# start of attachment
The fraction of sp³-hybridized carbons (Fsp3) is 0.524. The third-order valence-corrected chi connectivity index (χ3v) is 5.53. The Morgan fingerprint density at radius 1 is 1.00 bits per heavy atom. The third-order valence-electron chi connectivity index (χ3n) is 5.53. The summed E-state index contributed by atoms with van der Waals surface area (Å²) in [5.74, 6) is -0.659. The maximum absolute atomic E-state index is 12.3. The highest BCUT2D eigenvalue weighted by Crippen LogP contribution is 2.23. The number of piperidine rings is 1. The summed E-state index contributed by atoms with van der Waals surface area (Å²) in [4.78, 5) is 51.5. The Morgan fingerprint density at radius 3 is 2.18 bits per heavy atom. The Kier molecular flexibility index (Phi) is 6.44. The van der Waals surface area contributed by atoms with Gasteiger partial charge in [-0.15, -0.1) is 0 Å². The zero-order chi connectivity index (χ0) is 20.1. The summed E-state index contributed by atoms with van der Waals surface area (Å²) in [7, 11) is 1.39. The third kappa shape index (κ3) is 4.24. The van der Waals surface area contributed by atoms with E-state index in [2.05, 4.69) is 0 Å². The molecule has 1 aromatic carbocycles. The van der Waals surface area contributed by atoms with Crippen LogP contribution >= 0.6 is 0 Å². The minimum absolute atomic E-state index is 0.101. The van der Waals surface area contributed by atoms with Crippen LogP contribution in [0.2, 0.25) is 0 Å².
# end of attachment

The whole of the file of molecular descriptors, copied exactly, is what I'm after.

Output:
The fraction of sp³-hybridized carbons (Fsp3) is 0.524. The third-order valence-corrected chi connectivity index (χ3v) is 5.53. The Morgan fingerprint density at radius 1 is 1.00 bits per heavy atom. The third-order valence-electron chi connectivity index (χ3n) is 5.53. The summed E-state index contributed by atoms with van der Waals surface area (Å²) in [5.74, 6) is -0.659. The maximum absolute atomic E-state index is 12.3. The highest BCUT2D eigenvalue weighted by Crippen LogP contribution is 2.23. The number of piperidine rings is 1. The summed E-state index contributed by atoms with van der Waals surface area (Å²) in [4.78, 5) is 51.5. The Morgan fingerprint density at radius 3 is 2.18 bits per heavy atom. The Kier molecular flexibility index (Phi) is 6.44. The van der Waals surface area contributed by atoms with Gasteiger partial charge in [-0.15, -0.1) is 0 Å². The zero-order chi connectivity index (χ0) is 20.1. The summed E-state index contributed by atoms with van der Waals surface area (Å²) in [7, 11) is 1.39. The third kappa shape index (κ3) is 4.24. The van der Waals surface area contributed by atoms with E-state index in [2.05, 4.69) is 0 Å². The molecule has 1 aromatic carbocycles. The van der Waals surface area contributed by atoms with Crippen LogP contribution >= 0.6 is 0 Å². The minimum absolute atomic E-state index is 0.101. The van der Waals surface area contributed by atoms with Crippen LogP contribution in [0.2, 0.25) is 0 Å².